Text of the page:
This causes the lid to be suspended upon the bottom piece of wood. Bees can access the lid by landing on the thin layer of board and walking along between the pieces of pine until they reach the lid where pin-head sized holes allow drops of sugar water to suspend.

    For the worker's perspective see the pic below.

    Entrance feeder bee's view

    A view from the side:

    Entrance feeder side view and before filling: Entrance feeder top view

    Jackson Hive Entrance Feeder top view

    Here is the feeder placed inside the lip of the JHH entrance.

    Jackson Entrance Feeder Side View with Foragers

    Foraging bees where the solution is already finished. The bees are definitely keen to find a rich source of food at this time. I refilled the jar and have now put it inside the hive itself. It is resting on the 5, 6 & 7th frame bottoms. Bees are still foraging.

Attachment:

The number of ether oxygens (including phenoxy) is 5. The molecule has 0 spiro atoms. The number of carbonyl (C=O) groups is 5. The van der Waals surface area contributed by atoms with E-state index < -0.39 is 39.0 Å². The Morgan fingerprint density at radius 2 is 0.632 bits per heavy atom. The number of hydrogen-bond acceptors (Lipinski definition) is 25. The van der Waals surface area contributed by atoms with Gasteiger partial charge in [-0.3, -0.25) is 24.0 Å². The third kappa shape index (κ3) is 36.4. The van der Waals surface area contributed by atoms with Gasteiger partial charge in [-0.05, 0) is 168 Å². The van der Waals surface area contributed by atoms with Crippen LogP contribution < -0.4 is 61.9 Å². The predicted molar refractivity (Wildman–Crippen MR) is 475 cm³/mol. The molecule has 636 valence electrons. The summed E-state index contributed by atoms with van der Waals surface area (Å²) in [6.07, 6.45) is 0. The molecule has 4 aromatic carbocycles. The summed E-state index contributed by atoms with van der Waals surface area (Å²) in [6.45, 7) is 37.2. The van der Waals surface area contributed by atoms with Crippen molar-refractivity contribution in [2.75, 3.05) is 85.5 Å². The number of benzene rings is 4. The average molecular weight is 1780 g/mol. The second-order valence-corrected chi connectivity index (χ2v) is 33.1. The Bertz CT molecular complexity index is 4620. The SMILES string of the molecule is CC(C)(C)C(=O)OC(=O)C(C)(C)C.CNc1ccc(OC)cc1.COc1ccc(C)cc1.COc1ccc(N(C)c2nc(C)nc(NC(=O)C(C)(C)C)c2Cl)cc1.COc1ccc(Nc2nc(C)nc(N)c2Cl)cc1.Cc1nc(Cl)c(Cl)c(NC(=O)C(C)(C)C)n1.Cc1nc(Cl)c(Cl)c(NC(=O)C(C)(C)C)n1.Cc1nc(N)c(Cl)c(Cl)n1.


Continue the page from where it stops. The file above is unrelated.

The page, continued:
It is my intention to induce swarming by a local hive once a new queen is reared. This will take up to 18-21 days so be patient using this method. You may also find an established colony taking residence in the empty hive due to the perceived benefit from relocating.

    After 1 week of feeding it is wise to discontinue. Bees are prone to dysentry or upset stomachs and will die if continuous feeding takes place over more than 2 weeks or a very rich solution is mixed the bees may be harmed rather than benefit. Keep this in mind if you are trying out the feeding concept for the first time.

    Oh another thing, don't be alarmed if once you have filled the jar with our solution, you have made the pin-head sized holes in the lid and when you turn it over the solution gushes out like water from a shower head. Give it about 6 secs and the flow stops.

    This is the JHH site for the logbook experiment.

    Be sure to check the next insert.

    25 October 2006 - We have 2nd & 3rd rain and a Colony - CLICK HERE

    Jackson Hive Video

    Other Products we offer:
    [Bee Gloves] [Bee suits] [Hive Tools] [Hives] [Smokers] [Blue book]